By the time Christmas Eve rolled around this year, my family and I had already endured a long, hard December. Usually it’s the rampant commercialism of the season combined with the stress that accompanies the dwindling number of light-depleted days that remain in the year that rob me of the joy the holiday is supposed to bring. But this year, it was endless congestion, course coughs and constant fevers that left me feeling blue.
The succession of illnesses that’s run rampant through my family began in October. And since that time there’s not been so much as a single day when at least one of the seven of us hasn’t been legitimately sick. But December’s first few weeks have been the worst stretch yet.
We’re used to a lot in our family. You don’t have triplets as part of the mix without getting used to your fair share. Even so, we’ve never experienced anything like this two-month run of illnesses. It’s not lost on us that we could have it so much worse. It’s not lost on us how lucky we are overall. But, still, our lives have been turned upside down for over nine weeks now. And when our fearless leader, my lovely wife Caroline, went down on December 13th, the wheels officially came off.
It didn’t help that our oldest was sick at the same time, leaving me to occupy a role that’s admittedly not my strongest — that of primary care provider to the entire family. A week later, on Thursday the 20th, my wife was on the mend, but my oldest wasn’t. And whatever had been plaguing them seemed to be on to me, though I was determined to fight it off.
The next day, however, I took Caroline’s place in bed alongside my daughter, where I remained flat on my back until late in the day on Sunday. Meanwhile, Caroline was having to take care of us all while still not feeling so great herself.
So there we were, a family with five kids, heading into Christmas Eve with neither of the parents feeling quite themselves. And while our oldest was finally feeling better, our baby suddenly wasn’t, as evidenced by his high fever, runny nose and chronic fussiness.
It was for all of these reasons that I wasn’t 100% excited to go over to my in-law’s for Christmas Eve dinner. It’s not that I didn’t want to go. It’s just that we’d all been so sick. We were all so weary. So, naturally, I wondered how we’d do.
Our entry wasn’t the greatest in the world, though, then again, it seldom is, even under healthier circumstances. The triplets ran amuck throughout the entire house as five-year-olds are wont to do. Alli did her best to keep up with them while her mama and I did our best to keep up with Luke as we made pleasant conversation with the other adults.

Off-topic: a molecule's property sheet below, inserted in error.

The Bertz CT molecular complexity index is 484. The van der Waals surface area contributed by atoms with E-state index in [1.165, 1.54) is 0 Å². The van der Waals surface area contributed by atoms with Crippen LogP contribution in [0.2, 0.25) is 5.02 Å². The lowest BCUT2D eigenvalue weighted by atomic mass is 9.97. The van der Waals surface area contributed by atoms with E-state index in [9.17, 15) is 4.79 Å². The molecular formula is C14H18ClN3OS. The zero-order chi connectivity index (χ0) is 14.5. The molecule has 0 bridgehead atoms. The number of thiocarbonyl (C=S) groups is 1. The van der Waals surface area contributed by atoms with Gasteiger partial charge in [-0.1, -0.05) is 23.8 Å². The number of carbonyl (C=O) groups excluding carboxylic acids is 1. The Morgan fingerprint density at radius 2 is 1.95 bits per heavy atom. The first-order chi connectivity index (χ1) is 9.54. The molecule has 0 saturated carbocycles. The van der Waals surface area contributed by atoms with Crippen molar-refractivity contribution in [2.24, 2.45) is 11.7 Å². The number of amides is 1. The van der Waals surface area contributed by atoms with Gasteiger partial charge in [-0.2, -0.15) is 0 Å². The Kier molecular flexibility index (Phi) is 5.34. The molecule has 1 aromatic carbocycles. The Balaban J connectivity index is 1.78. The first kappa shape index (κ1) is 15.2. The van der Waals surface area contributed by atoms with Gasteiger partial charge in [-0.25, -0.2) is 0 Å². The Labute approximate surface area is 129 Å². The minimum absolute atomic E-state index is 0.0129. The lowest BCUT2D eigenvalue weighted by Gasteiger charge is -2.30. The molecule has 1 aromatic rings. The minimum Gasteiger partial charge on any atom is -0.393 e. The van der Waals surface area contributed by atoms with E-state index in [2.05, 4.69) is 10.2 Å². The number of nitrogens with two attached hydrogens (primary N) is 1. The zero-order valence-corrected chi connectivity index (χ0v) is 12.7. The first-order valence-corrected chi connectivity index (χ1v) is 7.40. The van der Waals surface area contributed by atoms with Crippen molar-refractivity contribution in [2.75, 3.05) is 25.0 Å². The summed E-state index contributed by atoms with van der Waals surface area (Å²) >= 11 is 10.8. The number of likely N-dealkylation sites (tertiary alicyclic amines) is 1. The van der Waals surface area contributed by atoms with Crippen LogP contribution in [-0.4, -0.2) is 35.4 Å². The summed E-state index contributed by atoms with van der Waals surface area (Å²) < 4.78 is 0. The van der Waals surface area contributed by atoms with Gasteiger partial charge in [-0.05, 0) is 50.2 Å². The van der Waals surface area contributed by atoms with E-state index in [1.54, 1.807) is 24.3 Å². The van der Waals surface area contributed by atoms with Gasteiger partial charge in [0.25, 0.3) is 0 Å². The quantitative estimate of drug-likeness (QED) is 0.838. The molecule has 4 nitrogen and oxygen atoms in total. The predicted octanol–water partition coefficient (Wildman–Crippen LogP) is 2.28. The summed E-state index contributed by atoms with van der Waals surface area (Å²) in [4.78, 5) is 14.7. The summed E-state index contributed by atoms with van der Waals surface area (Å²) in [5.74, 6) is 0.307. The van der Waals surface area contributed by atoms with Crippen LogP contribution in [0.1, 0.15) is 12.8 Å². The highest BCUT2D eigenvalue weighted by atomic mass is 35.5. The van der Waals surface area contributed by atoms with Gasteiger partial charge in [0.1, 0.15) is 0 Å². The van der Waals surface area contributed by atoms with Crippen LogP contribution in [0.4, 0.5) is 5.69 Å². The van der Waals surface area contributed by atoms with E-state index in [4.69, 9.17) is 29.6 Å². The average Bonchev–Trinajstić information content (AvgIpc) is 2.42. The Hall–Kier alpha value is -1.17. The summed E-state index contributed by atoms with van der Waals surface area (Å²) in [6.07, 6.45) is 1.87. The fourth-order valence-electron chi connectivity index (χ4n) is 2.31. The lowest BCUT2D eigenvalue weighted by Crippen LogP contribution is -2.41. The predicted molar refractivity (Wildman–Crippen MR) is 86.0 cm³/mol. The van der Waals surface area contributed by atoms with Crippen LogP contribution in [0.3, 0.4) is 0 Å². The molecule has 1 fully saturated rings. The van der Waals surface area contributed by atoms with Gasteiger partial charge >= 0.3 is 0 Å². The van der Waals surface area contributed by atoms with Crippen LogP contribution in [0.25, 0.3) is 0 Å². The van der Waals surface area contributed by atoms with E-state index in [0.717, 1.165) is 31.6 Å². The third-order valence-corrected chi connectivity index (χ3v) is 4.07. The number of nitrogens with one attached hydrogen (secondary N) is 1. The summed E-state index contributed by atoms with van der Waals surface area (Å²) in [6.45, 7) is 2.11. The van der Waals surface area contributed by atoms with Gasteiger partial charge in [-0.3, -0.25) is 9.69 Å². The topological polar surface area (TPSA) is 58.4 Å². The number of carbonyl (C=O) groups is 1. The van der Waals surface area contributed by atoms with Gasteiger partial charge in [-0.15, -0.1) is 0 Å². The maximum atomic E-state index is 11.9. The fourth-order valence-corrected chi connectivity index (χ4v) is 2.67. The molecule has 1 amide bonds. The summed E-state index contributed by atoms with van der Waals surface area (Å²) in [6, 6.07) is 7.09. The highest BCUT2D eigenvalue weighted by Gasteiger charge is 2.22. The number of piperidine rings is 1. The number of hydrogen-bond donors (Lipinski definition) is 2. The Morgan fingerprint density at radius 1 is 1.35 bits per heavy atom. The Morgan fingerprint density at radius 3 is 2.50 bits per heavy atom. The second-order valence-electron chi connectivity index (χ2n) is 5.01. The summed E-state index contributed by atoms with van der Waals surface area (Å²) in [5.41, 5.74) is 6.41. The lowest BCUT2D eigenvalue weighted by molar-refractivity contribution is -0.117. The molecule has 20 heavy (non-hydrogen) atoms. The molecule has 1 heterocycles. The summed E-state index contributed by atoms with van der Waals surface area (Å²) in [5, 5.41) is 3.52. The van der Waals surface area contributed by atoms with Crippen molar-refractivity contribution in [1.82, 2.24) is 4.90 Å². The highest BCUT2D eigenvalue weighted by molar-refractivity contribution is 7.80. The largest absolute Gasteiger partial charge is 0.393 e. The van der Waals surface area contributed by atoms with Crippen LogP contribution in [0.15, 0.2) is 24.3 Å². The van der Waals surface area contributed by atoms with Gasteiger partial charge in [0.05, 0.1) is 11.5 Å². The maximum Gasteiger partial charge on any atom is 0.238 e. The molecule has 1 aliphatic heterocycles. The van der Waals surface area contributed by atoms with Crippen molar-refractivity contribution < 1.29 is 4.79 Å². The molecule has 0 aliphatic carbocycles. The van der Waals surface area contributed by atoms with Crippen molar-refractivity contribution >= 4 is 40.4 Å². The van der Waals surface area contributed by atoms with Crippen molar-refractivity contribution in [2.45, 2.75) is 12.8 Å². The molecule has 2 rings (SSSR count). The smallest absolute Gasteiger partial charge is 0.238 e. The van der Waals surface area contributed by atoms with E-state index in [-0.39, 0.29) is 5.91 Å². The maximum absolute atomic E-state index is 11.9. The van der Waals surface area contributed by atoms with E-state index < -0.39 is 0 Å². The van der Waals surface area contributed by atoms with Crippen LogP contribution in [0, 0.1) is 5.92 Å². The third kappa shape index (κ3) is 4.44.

But we battled through that first hour or so till something funny happened. Christmas finally filled our hearts, as well as the hearts of all the others who were there. It was a large and happy crowd, consisting primarily of my wife’s side of the family. It was a diverse crowd, too, what with the four different generations represented. By the end of the night, Luke had calmed down while many of the school-aged boys and girls played with the triplets who were wrought with excited anticipation for Santa’s big visit. Then the adults got into the mix, as well. And soon, everyone shared that same youthful joy. Which is why so many of us accompanied the triplets outside and waited alongside of them with baited breath as we listened for Santa’s sleigh bells.
I caught a glimpse of my father and mother-in-law as they considered the merriment that abounded. They looked so…content. And it was easy for me to see why. Caroline and I should be so lucky to one day have so many people spanning so many generations celebrating such a significant holiday so joyously together under our roof.
And in that moment, I knew I’d stumbled upon a new goal. One that would take another 30 years or more to achieve. Assuming, of course, such good fortune is in my future.
Can you imagine?
Read more of JCO Multiplied:
NYC Nanny Killings: Personalizing the Tragedy
7 Things You Should NOT Discuss With the Parents of Triplets
How the DVR Ruined My Vacation in Specific and Parenting in General
15 Things Every Stepparent Should Know
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